Can Intel, Micron and Qualcomm share prices defy trade tension volatility?

Tech has been the place to be for investors this year. The Nasdaq Composite has surged more than 22% YTD and was trading 1.25% off this year’s peak of $8048 as of 15 October. 
However, as companies like Intel [INTC], Micron [MU] and Qualcomm [QCOM] head into Q4, investors are concerned over the current state of the macro environment, as the US-China trade negotiations and signs of a cooling economy in the US drag down sentiment, and potential share price growth.
“The biggest worry from investors continues to be the China black cloud, which is casting a long shadow over semiconductor and tech names, including Apple, across the board,” Wedbush Securities analyst Dan Ives told the Financial Times. 

“The biggest worry from investors continues to be the China black cloud, which is casting a long shadow over semiconductor and tech names, including Apple, across the board” - Wedbush Securities analyst Dan Ives

Indeed, research conducted by FactSet indicates that the tech sector is weighing down the whole S&P 500 with its negative EPS guidance. Senior earnings analyst John Butters found that, across all sectors, a record 83 out of 113 S&P 500 companies issued negative EPS guidance for the upcoming quarter – 3% above the five-year average of 70%. 
The report pointed to the tech sector as being the largest contributor to the slow generation of profits for shareholders, with 29 companies in the sector forecasting a drop in EPS for the quarter – above the 20.1% five-year sector average. 
“If 29 is the final number for the quarter, it will mark the highest number of companies issuing negative EPS guidance in this sector since FactSet began tracking this data in 2006,” Butters said. 
  Intel Micron Qualcomm
Market cap $232.531bn $51.045bn $94.87bn
PE ratio (TTM) 12.19 8.39 28.59
EPS (TTM) 4.30 5.51 2.73
Quarterly Revenue Growth (YoY) -2.70% -42.30% 72.80%
Intel, Micron & Qualcomm share price vitals, Yahoo Finance, 16 October 2019
Semiconductors: a top-performing sector 
Surprisingly, it appears that this year’s top-performing semiconductor stocks are the ones that are expected to lead the largest decline in year-over-year earnings expectations within the tech sector, according to FactSet.  
Despite the negative earnings sentiment, semiconductor stocks outperformed the wider industry in Q3 with a 6.74% rise, while technology hardware was up 5.26%, IT services was down 3.19% and software was leading the bottom of the pack down 16.3% in the same period, Benzinga reports.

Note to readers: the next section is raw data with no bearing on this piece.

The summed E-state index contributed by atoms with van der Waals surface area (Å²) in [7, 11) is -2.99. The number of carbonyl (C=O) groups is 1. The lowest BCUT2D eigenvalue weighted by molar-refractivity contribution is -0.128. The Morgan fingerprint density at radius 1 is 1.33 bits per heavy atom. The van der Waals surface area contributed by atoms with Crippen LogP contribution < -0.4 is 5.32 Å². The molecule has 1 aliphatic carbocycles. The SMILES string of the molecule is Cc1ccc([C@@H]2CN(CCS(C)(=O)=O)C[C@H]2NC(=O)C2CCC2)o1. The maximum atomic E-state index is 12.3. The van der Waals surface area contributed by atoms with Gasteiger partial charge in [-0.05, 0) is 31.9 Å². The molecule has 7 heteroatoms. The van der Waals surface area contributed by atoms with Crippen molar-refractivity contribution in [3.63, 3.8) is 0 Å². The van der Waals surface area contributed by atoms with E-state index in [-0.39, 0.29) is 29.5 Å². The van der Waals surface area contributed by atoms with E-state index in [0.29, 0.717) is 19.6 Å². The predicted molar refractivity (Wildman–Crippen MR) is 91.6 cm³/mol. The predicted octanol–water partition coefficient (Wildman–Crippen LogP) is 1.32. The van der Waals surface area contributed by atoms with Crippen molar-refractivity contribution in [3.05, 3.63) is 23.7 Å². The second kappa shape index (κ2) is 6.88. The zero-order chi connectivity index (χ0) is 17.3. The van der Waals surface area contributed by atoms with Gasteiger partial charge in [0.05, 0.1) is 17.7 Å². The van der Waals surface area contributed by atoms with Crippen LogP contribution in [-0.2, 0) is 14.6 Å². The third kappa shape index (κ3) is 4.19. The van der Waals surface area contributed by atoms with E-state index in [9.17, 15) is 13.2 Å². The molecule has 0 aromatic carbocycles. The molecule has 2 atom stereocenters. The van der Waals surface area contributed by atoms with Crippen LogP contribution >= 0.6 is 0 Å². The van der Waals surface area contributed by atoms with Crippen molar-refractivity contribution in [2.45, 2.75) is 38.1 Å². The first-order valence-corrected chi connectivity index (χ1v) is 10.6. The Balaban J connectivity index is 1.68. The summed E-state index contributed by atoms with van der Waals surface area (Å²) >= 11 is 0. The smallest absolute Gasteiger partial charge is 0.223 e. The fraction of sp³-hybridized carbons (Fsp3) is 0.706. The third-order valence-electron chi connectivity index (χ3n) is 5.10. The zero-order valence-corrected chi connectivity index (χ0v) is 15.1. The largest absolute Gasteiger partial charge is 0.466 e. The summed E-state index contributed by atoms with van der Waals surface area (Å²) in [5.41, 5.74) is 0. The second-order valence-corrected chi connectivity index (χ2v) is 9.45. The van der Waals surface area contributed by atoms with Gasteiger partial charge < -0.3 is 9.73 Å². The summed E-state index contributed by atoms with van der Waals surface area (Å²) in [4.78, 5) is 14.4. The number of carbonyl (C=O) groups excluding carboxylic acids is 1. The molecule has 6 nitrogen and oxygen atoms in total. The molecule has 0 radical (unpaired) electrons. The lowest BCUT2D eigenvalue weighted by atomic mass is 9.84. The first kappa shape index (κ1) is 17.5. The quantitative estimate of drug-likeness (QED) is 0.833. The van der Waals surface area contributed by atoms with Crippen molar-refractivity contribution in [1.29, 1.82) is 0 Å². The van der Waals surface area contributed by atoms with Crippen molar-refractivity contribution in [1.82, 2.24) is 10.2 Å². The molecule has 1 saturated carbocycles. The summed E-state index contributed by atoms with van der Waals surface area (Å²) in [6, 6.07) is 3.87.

However, it has been a volatile year for the sector. While the Philadelphia semiconductor index’s performance during the last quarter revealed that it also outperformed tech and the broader S&P 500, it proved that the ebb and flow of trade policy negotiations did take its toll (see chart below). 
Looking at the chips specifically, VanEck Vectors Semiconductor ETF [SMH] performance YTD reveals a massive 43% rise (to 15 October) with the likes of Intel [INTC], Qualcomm [QCOM] and Nvidia [NVDA] among its top 10 holdings.
Despite the economic uncertainty relating to exports and manufacturing over recent months, the fund topped its all-time-high of $123.31 when it closed at $125.05 on 15 October, making it a bright spot in the current market. 
Micron expected to lead the fall in disappointing EPS
While semiconductor stocks will no doubt remain sensitive to the US-China trade negotiation, each company is different – take Micron [MU] for instance. Analysts expect the company’s adjusted earnings to fall 60% in fiscal 2020, according to Market Realist, and a PE (TTM) of 8.41 suggests that investors aren’t sure either. 
Shares in Micron are 8.6% off their year-to-date peak, and a 42% drop in sales and an 86% fall in profits, according to the Motley Fool, make for a bearish outlook. 
“China is an important market for these companies and a vital linchpin in their supply chains,” CNBC’s Josh Lipton said in a recent report, citing that Qualcomm, Micron, Qorvo [QRVO], Broadcom [AVGO] and Texas Instruments all get roughly 40-60% of their revenues in China. 
Another tech company sensitive to trade headlines is Apple [AAPL], hitting a new all-time-high of $236.21 on 11 October and now up over 49% this year. In July the Wall Street Journal reported that China accounts for about a fifth of Apple’s revenue and it is a critical part of the company’s supply chain as a lot of its products are manufactured and assembled in the region. 
So, with earnings season fast approaching, negative EPS guidance amid insistent headwinds suggests that there may be some volatility ahead. 



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